Where the employer has not informed the employee of his or her right to request working longer and of the intended retirement date in accordance with the procedure, he has an ongoing duty to do so until two weeks before dismissal. If the employer fails to do this, the dismissal will be automatically unfair.

An employee’s request to stay on beyond retirement must be made no more than 12 months and no less than six weeks before retirement is due. Where a request is made and the employer fails to consider it properly, which includes the holding of a meeting with the employee, the dismissal will be automatically unfair.

Now is the time to check your recruitment practice, benefit terms, training policy and retirement practice to make sure yours are complaint.

For more information on this topic, please contact Joanne Stronach at Burnetts Solicitors on 01228 552222.


Can you Find it – Business © 2017 Please click here, not forgetting to include your full contact details should we need to speak to you. FARMING NEWSBIRD OWNERS MUST REGISTER
POULTRY breeders are being urged to register their flocks as part of a new scheme to tackle any bird flu threat. Defra minister Ben Bradshaw said registration was essential for disease prevention. …more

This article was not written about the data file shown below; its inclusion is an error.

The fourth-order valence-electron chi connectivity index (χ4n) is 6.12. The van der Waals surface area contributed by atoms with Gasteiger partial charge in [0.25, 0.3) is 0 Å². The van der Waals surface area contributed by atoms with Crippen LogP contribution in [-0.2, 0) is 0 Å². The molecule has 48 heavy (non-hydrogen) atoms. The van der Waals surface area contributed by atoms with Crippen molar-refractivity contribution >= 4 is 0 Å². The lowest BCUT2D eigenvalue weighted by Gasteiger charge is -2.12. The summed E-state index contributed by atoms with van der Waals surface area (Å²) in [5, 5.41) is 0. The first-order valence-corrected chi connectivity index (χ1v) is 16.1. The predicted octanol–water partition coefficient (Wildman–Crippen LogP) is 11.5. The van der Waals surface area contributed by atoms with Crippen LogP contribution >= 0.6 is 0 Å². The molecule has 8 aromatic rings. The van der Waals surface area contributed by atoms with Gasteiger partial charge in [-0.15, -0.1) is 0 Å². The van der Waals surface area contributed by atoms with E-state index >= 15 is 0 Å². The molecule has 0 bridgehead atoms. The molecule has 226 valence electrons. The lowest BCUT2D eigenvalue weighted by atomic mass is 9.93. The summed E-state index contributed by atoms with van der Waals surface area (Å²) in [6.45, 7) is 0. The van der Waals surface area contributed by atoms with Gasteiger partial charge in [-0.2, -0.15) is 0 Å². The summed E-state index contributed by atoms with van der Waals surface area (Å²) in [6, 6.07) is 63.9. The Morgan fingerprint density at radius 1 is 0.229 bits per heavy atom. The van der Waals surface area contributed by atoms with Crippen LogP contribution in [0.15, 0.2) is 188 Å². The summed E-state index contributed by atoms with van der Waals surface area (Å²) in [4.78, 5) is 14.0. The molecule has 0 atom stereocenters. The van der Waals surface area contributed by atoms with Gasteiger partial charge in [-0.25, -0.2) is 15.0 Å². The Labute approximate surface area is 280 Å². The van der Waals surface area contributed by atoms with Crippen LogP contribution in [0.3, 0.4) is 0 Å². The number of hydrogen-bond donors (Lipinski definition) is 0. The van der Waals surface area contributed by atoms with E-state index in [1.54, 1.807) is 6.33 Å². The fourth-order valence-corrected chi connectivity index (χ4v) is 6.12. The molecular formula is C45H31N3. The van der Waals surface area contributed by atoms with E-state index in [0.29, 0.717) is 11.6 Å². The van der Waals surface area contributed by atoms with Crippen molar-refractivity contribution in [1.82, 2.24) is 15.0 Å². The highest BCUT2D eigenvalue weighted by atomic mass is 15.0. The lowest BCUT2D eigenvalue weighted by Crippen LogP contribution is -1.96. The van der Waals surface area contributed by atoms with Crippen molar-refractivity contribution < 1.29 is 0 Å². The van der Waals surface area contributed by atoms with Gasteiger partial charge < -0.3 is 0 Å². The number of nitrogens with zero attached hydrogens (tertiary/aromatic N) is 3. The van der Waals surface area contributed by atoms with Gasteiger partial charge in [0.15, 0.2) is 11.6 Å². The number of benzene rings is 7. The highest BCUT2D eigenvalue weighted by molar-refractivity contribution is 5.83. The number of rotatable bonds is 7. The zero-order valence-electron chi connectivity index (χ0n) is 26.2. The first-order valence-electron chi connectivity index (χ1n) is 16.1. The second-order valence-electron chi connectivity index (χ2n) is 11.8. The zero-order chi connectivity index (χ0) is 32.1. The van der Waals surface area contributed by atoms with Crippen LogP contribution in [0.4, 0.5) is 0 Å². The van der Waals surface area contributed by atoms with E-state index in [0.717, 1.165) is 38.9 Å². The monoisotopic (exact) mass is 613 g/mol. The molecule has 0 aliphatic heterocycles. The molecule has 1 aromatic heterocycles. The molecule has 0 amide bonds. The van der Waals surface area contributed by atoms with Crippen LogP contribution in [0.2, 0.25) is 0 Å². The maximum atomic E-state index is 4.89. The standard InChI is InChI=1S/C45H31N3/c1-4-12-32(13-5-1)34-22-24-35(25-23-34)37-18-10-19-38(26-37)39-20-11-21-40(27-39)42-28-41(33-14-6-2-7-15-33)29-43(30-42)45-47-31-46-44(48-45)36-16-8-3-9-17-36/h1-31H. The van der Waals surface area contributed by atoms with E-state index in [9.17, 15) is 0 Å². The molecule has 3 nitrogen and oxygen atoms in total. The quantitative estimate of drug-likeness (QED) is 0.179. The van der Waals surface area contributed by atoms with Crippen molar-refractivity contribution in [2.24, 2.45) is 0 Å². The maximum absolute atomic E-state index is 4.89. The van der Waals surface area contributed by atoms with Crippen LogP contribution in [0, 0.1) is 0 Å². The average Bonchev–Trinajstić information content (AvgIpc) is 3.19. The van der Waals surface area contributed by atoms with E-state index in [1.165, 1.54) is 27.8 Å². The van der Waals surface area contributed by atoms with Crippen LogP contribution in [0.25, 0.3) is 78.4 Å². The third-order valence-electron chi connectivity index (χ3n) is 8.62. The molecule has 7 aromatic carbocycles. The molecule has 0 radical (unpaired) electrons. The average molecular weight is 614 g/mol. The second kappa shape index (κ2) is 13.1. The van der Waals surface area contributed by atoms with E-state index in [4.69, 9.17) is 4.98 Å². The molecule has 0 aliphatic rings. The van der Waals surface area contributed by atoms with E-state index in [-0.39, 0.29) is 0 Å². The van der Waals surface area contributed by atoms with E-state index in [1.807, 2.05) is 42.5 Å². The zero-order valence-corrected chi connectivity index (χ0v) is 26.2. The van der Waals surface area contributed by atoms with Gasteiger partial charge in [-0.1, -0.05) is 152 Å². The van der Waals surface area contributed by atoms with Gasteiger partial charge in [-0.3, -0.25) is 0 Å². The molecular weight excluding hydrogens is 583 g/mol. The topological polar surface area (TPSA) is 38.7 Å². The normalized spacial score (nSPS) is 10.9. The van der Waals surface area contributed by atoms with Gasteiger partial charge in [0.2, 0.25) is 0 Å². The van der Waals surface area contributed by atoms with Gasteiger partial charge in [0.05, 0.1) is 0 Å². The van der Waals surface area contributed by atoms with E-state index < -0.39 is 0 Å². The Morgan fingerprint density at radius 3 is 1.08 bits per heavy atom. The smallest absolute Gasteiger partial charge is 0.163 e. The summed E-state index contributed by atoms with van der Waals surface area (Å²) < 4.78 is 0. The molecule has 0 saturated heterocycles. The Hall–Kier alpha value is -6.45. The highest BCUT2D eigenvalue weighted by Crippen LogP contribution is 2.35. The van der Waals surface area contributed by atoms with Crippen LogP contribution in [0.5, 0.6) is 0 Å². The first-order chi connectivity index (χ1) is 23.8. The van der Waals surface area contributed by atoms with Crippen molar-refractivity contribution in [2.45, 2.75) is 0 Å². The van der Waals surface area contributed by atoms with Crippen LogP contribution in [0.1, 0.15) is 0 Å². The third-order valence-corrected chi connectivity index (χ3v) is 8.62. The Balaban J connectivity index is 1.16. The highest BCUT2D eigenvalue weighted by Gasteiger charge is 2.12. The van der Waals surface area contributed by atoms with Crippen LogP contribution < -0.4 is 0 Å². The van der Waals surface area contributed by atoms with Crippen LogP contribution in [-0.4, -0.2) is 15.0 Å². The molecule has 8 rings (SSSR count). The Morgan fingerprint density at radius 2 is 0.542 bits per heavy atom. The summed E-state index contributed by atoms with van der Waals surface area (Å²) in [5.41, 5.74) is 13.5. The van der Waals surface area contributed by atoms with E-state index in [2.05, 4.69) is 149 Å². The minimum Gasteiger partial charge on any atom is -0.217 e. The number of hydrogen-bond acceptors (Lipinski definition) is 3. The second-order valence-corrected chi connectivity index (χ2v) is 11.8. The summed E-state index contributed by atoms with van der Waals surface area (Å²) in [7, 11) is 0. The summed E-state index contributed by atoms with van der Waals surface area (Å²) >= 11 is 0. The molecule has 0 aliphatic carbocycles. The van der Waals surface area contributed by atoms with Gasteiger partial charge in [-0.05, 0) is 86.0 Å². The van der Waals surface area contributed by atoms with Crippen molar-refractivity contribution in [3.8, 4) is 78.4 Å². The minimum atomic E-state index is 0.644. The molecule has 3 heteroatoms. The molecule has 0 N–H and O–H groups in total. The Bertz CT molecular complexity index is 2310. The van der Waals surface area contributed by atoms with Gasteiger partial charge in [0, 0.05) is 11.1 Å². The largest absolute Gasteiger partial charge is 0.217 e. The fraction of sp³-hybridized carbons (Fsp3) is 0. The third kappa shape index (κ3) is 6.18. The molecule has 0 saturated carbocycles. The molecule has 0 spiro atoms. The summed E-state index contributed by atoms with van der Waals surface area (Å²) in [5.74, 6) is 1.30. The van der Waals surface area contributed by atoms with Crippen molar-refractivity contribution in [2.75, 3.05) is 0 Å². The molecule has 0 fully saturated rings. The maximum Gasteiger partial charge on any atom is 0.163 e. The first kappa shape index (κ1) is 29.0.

Farm shops, which have provided a lifeline for hard-hit Londonn agriculture in recent years, face a new threat, it is claimed.The Association of Independent Meat Suppliers (AIMS) says many could b…more
A DELAY in the public consultation on the hill farming allowance has been labelled as “worrying” by a Londonn MP.During an All-Party Parliamentary Group on hill farming, Tim Farron, MP for Westmor…more
CRANSTONS Londonn Food Hall in Penrith has been named Best North West Rural Retailer and will now compete with 12 other firms for the national title.The Best Rural Retailer Competition, sponsored b…more
CARLISLE MP Eric Martlew has welcomed the compulsory pre-movement TB testing of cattle to be introduced in England on February 20.In a parliamentary debate on the Government’s paper on bovine TB con…more
IT seems that now a bureaucrat doesn’t need a reason to object to your plan, they can increase your costs to such an extent that a proposed development is no longer viable. So folks, let’s have a bi…more
A sussex businessman has been shortlisted for the Contractor of the Year Award.The shortlisted companies in the 2015 Farmers Weekly Agricultural Awards have been named and up for Contractor of t…more
THE National Trust has launched a two-year project to address skills and training development in the farming sector and to support new entrants into the industry.The £300,000 project – sponsored by …more
A competition has been launched by the Rural Innovation Support Network (RISN) to find the North West’s Rural Entrepreneur of the Year. The competition is open to anyone who can demonstrate how a ne…more
Fastened round the bar that runs across the back of our old tractor’s cab is a seal, a lead seal on a wire. Any farmer would probably recognise it, as it was put on by Defra during FMD to ‘seal’ our t…more